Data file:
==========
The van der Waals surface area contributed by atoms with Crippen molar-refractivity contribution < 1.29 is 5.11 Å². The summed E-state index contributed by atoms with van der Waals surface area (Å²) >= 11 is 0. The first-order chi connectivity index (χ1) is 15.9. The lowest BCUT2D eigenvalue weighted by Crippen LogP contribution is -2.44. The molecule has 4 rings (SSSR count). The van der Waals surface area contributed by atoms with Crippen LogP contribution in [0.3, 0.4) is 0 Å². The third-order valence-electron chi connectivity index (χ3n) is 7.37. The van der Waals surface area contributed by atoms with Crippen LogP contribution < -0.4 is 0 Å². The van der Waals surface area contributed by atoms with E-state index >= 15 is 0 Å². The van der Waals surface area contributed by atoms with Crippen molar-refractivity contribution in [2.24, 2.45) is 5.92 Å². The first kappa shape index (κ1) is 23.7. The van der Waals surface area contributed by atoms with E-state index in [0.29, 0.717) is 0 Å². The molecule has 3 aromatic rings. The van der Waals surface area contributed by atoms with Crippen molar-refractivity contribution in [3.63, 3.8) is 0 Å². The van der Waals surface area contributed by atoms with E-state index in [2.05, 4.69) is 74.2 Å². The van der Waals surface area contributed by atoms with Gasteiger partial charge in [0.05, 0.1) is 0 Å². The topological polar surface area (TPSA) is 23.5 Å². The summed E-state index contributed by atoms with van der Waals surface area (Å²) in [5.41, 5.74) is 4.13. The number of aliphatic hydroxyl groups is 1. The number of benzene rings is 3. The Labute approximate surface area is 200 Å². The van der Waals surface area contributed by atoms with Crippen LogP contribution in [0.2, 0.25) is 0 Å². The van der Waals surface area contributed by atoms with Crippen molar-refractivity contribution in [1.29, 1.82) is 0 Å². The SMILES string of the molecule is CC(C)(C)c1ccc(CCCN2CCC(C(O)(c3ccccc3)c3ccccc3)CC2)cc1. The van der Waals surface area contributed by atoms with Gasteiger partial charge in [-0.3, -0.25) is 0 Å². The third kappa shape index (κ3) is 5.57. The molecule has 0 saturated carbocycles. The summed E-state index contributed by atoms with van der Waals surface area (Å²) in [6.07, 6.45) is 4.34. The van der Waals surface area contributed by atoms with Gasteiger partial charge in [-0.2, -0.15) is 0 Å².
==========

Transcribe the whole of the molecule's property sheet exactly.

The van der Waals surface area contributed by atoms with Crippen molar-refractivity contribution < 1.29 is 5.11 Å². The summed E-state index contributed by atoms with van der Waals surface area (Å²) >= 11 is 0. The first-order chi connectivity index (χ1) is 15.9. The lowest BCUT2D eigenvalue weighted by Crippen LogP contribution is -2.44. The molecule has 4 rings (SSSR count). The van der Waals surface area contributed by atoms with Crippen LogP contribution in [0.3, 0.4) is 0 Å². The third-order valence-electron chi connectivity index (χ3n) is 7.37. The van der Waals surface area contributed by atoms with Crippen LogP contribution < -0.4 is 0 Å². The van der Waals surface area contributed by atoms with E-state index >= 15 is 0 Å². The van der Waals surface area contributed by atoms with Crippen molar-refractivity contribution in [2.24, 2.45) is 5.92 Å². The first kappa shape index (κ1) is 23.7. The van der Waals surface area contributed by atoms with E-state index in [0.29, 0.717) is 0 Å². The molecule has 3 aromatic rings. The van der Waals surface area contributed by atoms with Crippen molar-refractivity contribution in [3.63, 3.8) is 0 Å². The van der Waals surface area contributed by atoms with E-state index in [2.05, 4.69) is 74.2 Å². The van der Waals surface area contributed by atoms with Gasteiger partial charge in [0.05, 0.1) is 0 Å². The topological polar surface area (TPSA) is 23.5 Å². The summed E-state index contributed by atoms with van der Waals surface area (Å²) in [5.41, 5.74) is 4.13. The number of aliphatic hydroxyl groups is 1. The number of benzene rings is 3. The Labute approximate surface area is 200 Å². The van der Waals surface area contributed by atoms with Crippen LogP contribution in [0.2, 0.25) is 0 Å². The van der Waals surface area contributed by atoms with Crippen molar-refractivity contribution in [1.29, 1.82) is 0 Å². The SMILES string of the molecule is CC(C)(C)c1ccc(CCCN2CCC(C(O)(c3ccccc3)c3ccccc3)CC2)cc1. The van der Waals surface area contributed by atoms with Gasteiger partial charge in [-0.3, -0.25) is 0 Å². The third kappa shape index (κ3) is 5.57. The molecule has 0 saturated carbocycles. The summed E-state index contributed by atoms with van der Waals surface area (Å²) in [6.07, 6.45) is 4.34. The van der Waals surface area contributed by atoms with Gasteiger partial charge in [-0.2, -0.15) is 0 Å².